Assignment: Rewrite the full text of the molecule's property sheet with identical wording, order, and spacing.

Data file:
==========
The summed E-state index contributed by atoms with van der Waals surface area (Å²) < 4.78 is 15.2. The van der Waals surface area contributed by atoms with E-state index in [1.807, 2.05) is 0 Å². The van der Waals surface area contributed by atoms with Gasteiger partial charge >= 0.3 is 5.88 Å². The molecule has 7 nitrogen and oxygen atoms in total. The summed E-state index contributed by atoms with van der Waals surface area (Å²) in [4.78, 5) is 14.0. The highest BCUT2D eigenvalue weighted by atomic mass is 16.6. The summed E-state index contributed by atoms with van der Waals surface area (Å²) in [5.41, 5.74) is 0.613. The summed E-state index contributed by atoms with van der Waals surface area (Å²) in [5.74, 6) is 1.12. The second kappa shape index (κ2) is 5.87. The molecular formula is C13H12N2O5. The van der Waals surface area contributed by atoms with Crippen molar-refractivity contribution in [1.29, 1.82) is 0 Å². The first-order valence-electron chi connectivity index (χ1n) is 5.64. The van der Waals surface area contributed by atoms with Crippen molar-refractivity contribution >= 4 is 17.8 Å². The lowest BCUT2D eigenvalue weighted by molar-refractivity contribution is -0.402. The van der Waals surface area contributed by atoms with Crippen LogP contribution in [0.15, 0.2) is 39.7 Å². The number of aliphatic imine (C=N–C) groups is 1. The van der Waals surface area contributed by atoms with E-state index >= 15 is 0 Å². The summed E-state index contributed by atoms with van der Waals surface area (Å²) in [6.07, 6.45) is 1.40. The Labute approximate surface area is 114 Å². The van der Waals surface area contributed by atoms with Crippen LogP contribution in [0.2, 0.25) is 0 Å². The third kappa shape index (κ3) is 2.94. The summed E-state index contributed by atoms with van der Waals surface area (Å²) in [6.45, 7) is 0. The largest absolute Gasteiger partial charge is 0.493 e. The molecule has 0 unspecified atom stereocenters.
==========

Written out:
The summed E-state index contributed by atoms with van der Waals surface area (Å²) < 4.78 is 15.2. The van der Waals surface area contributed by atoms with E-state index in [1.807, 2.05) is 0 Å². The van der Waals surface area contributed by atoms with Gasteiger partial charge >= 0.3 is 5.88 Å². The molecule has 7 nitrogen and oxygen atoms in total. The summed E-state index contributed by atoms with van der Waals surface area (Å²) in [4.78, 5) is 14.0. The highest BCUT2D eigenvalue weighted by atomic mass is 16.6. The summed E-state index contributed by atoms with van der Waals surface area (Å²) in [5.41, 5.74) is 0.613. The summed E-state index contributed by atoms with van der Waals surface area (Å²) in [5.74, 6) is 1.12. The second kappa shape index (κ2) is 5.87. The molecular formula is C13H12N2O5. The van der Waals surface area contributed by atoms with Crippen molar-refractivity contribution in [1.29, 1.82) is 0 Å². The first-order valence-electron chi connectivity index (χ1n) is 5.64. The van der Waals surface area contributed by atoms with Crippen molar-refractivity contribution >= 4 is 17.8 Å². The lowest BCUT2D eigenvalue weighted by molar-refractivity contribution is -0.402. The van der Waals surface area contributed by atoms with Crippen LogP contribution in [0.15, 0.2) is 39.7 Å². The number of aliphatic imine (C=N–C) groups is 1. The van der Waals surface area contributed by atoms with E-state index >= 15 is 0 Å². The summed E-state index contributed by atoms with van der Waals surface area (Å²) in [6.07, 6.45) is 1.40. The Labute approximate surface area is 114 Å². The van der Waals surface area contributed by atoms with Crippen LogP contribution in [0.2, 0.25) is 0 Å². The third kappa shape index (κ3) is 2.94. The summed E-state index contributed by atoms with van der Waals surface area (Å²) in [6.45, 7) is 0. The largest absolute Gasteiger partial charge is 0.493 e. The molecule has 0 unspecified atom stereocenters.